Front Sight Four Day Defensive Handgun Course Review, Day One

Preamble: Even though I am an NRA Instructor and CCW permit holder, Front Sight requires a signed character witness from a friend who’s known you for five or more years to be FAXED into them. Yes, faxed. Did I go to sleep and wake up in 1992 or something? So I did that, and called them about a month ago, wanting to know if they got it. 

“We don’t do that anymore”, said the rather brusque customer “service” rep on the phone. “Just log on the website with your member number and you’ll see everything there.” 

I semi-patiently explained to him that I was not a member, this was my first class, and I wanted to know the status of my application. He seemed taken aback that a mere applicant would be wasting his time in this way, and told me to fax it in again. 

Apparently, scanners and email attachments freak out some people. 

Once that was cleared up, I stayed the weekend after SHOT in Vegas and drove out to Front Sight, arriving at their gate at 6 bloody 30 in the bloody am after an hour and 15 minute drive from my hotel in Vegas. 

First up was confirming my reservation (which was easily done, in marked contrast to my previous engagement), and a “Safety Inspection” where my pistol was checked for function and placed in my holster by the RSO: I never touched the durn thing. For someone who’s used to the rigorous safe area rules and “Unload and show clear” environment of practical pistol, the safety procedures at Front Sight, while thorough, are tripping me up. More on that later.

A word on my equipment for the week. As this is a defensive handgun course, I’m shooting it my CZ P07 in (for now) a BladeTech OWB holster and BladeTech mag pouches. I’ll switch to my SuperTuck once the concealed carry part starts on Wednesday. 

Then it was into the main classroom for our paperwork and welcome speech. This place is BIG, and it easily held the 200 or so people with me today. 

Front Sight Classroom

After an hour or so in here, it was out to the range. There are 5 pistol ranges near the classroom, and pictures of them will come later as the weather today SUCKED. It was cold, windy, and rainy and most of us were chilled to the bone after a few short minutes outside. 

Our instructors were pleasant, outgoing and helpful, but you could tell their training experience was mainly with Front Sight and not other schools. Look, I don’t care if you’re a Front Sight Super Dooper Deluxe Member or not: I want to know how long you’ve been training students and what your firearms teaching background is, and as far as I can tell, only 2 of the five instructors had any instructor training outside of Front Sight, and that was with the NRA. 

Now, about those safety rules. Any competitive shooter will tell you the commands of USPSA/IDPA: 

Make ready! (Load your pistol and get it in to the designated start position)
Standby! (Here we go, folks!)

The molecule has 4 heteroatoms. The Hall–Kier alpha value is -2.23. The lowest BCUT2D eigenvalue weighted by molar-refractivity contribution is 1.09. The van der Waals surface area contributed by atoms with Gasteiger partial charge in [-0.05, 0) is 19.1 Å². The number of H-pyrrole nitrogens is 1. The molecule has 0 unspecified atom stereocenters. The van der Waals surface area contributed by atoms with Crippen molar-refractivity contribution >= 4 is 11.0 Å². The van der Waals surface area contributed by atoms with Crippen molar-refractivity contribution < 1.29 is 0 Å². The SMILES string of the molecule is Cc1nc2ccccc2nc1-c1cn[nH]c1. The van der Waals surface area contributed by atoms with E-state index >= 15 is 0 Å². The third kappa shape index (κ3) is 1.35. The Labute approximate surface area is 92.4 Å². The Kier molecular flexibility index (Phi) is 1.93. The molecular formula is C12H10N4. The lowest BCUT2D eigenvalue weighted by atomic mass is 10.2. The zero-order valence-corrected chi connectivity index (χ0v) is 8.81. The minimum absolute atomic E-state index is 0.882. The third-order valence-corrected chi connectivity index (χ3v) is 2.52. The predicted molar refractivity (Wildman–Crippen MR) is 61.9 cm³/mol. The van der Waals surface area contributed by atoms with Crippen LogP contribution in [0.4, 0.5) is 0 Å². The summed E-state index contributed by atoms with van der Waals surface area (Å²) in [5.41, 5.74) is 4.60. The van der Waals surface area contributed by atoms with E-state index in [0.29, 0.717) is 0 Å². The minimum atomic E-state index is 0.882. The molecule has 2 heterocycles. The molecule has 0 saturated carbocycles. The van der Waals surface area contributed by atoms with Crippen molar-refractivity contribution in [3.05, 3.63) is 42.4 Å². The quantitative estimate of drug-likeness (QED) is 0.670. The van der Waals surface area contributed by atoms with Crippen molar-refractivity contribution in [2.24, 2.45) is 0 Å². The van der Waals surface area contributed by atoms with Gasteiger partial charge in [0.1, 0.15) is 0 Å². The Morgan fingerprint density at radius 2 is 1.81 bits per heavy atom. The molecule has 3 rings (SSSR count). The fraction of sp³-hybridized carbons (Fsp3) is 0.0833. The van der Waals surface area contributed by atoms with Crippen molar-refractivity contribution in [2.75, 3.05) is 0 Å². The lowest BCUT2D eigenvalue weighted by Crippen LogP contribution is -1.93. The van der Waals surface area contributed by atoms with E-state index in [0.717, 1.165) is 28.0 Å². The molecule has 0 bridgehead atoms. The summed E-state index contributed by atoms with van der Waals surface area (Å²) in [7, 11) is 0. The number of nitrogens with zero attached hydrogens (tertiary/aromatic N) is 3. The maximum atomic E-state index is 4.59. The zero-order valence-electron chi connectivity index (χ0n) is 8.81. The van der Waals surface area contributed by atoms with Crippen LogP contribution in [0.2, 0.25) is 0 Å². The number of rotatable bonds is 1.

And, at the end of a course of fire, “If you are finished, unload and show clear. If clear, hammer, holster, range is clear!” 

These are not Front Sight’s commands. Instead, they do, 

“Make ready for firing!”, which is…
Unholster the pistol
Present to low ready
Press check (with their own rules on how to do that)
Magwell check 
Load magazine
Charge pistol
Press check (again)
Mag check (again) 

And at the end of a string, do much the same. 

I’m certain it’s safe, it’s just tripping me up a bit because I’m expecting totally different commands. 

The drills started out simple, with basic grip and stance work. If you come in here knowing modern isosceles or Chapman or some other stance, forget it, as they WILL force you to shoot Weaver. Is that a bad thing? Not really. It may mess up my usual isosceles for a few weeks, but I’m finding the Waver to be beneficial to learn. 

The first rounds were sent downrange about 3 hours into the range time, with an emphasis on controlled pairs using the three Front Sight “secrets” of good marksmanship, which are: 

Sight Alignment
Sight Picture
Trigger Squeeze

If those are secrets, I’d hate to see what they consider to be common knowledge… 

During lunch there was a video playing about the history of Front Sight and Dr. Piazza’s philosophy of armed citizenry. Nothing outrageous, about par for the course for any corporate video. 

After lunch there was a lecture on the combat mindset and the situational awareness colour code. You’d think with a topic like that, they’d mention Col. Jeff Cooper, the originator of both those concepts. 

Wrong. 

And that, so far, has been my major beef with Front Sight. It’s as if firearms training didn’t exist before the berms went up in Pahrump. No mention of Gunsite. No mention of who created the Weaver stance (and why), no mention of any other training facilities at all other than Front Sight. I get the need not to cross the streams and promote other schools, but Front Sight is built on the Colonel’s legacy: Without him, there’d be nothing to teach at Front Sight, nor any reason for Front Sight to exist at all. 

Now, as far as the teaching itself goes, so far, it’s been pretty basic, just work on presentation, controlled pairs and “getting off the X”. One thing that has surprised me is the quality of the shooting. With my background in competition and training, I came to Front Sight expecting to be The Smartest Kid In The Class, but so far, I’d say I was in top third or so. There are 3 law enforcement officers, 2 women, and 3 total newbie in my class of 32. Ages are anywheres from the mid to late 20′s on up to senior citizens. 

I’ll have more pics and reports tomorrow. Right now, I gotta get some rest, it’s a long drive from Vegas to Pahrump. 

 

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